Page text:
Skip to main content

Tangles in the Hair

We are all getting older. Does that thought scare you? It may, mainly because this is a youth-worshipping society, and one would have to be blind not to see how the aged are disrespected and at times, even despised. How would you like to be treated when you're old? The way we'd like to be treated is the way that we should currently be treating others. "Therefore all things whatsoever ye would that men should do to you, do ye even so to them: for this is the law and the prophets." (Matt. 7:12) We know this as "The Golden Rule." God teaches it as a life principle.

Norman and I have been visiting a lady for several years who attended our church years ago, but she is now what would  be called a "shut-in," leaving her home only for medical appointments. We were delivering groceries and just stopping by to spend some time with her recently, but I was saddened to see the changes that had happened in the months while I was away traveling. The Lord laid her on my husband's heart, and he said to me, "She's probably not long for this world. We need to go and see her." This dear lady is in her 90s and failing. In fact, at this visit, she asked me who I was, and I had to remind her of my name. She then looked at my husband and I said, "And that's Norman." She didn't seem to recognize either of us, but that didn't keep her from holding my hand.

As I looked into her face, I could see the lady I used to know, and I could even tell that the longer she studied my face, the more she was beginning to recognize and remember who I was. When I asked, "May I get you a bowl of cereal?" she perked up and accepted my offer. I watched as she drank the milk out of the bowl, leaving most of the cereal behind because she didn't feel like chewing. Do we even realize what a blessing it is to be able to enjoy our food?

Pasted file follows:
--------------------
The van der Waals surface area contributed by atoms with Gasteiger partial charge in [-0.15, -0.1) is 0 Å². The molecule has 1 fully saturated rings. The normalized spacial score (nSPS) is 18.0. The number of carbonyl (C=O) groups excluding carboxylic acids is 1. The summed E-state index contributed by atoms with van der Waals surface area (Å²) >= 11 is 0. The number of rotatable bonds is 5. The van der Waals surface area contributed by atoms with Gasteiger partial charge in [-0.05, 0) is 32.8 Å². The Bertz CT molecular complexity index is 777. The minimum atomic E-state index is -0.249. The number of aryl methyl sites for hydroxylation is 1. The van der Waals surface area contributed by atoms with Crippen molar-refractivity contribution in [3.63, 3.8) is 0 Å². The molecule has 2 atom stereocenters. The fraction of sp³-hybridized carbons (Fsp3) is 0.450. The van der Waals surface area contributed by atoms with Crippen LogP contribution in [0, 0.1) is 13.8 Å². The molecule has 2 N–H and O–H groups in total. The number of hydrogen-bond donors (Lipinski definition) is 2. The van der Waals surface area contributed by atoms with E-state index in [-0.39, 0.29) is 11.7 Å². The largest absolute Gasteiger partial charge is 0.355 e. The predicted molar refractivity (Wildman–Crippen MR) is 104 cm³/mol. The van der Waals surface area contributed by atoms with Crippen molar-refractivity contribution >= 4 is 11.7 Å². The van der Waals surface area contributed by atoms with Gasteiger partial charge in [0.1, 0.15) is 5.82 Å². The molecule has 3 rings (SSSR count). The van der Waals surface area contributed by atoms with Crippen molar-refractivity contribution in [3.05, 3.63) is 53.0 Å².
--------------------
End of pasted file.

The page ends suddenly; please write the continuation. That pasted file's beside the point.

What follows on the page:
After her light breakfast, I asked if I could comb the tangles out of her hair. You see, this sweet lady lives with her adult son, but he is also handicapped and cares for her as best he can. Social services has offered to move her into a nursing home, but she has steadfastly refused. Her son defends her decision, saying that a nursing home would "make her give up on living."

So, she spends her days in a recliner, leaving the chair only to go to the bathroom or to go to bed at night. Her hair was matted from sleep, so with her permission, I began the slow process of removing the tangles from what looked like many days. As I combed, she leaned into my hand. Once the tangles were out, I switched to brushing, and again, she leaned into the brush and seemed to genuinely enjoy this simple process. Do we even realize what a blessing it is to be able to brush our own hair?

If you have "shut-ins" in your church, adopt one or more and become their friend. We have it so good in this life, especially if we can jump into our cars, drive wherever we want, pick up our own groceries and carry them into the house, plus much more! We take these abilities for granted, but these are tasks that many can no longer do for themselves. Those of us who are able need to keep an eye on those who have needs. "But whoso hath this world's good, and seeth his brother have need, and shutteth up his bowels of compassion from him, how dwelleth the love of God in him?" (I John 3:17)

Spending time around older people who have ailments, pains, memory loss, and more is good for us. It balances our view of life, reminding us of how things can change over time. It also deepens our compassion and makes us more thoughtful. "Finally, be ye all of one mind, having compassion one of another, love as brethren, be pitiful, be courteous..." (I Pet. 3:8)

One day, if the Lord tarries, we may live to be 80, or even 90. To paraphrase Matthew 7:12, "Brush out someone's tangles, as you would have them brush out yours."

"Hereby perceive we the love of God, because he laid down his life for us: and we ought to lay down our lives for the brethren." (I John 3:16)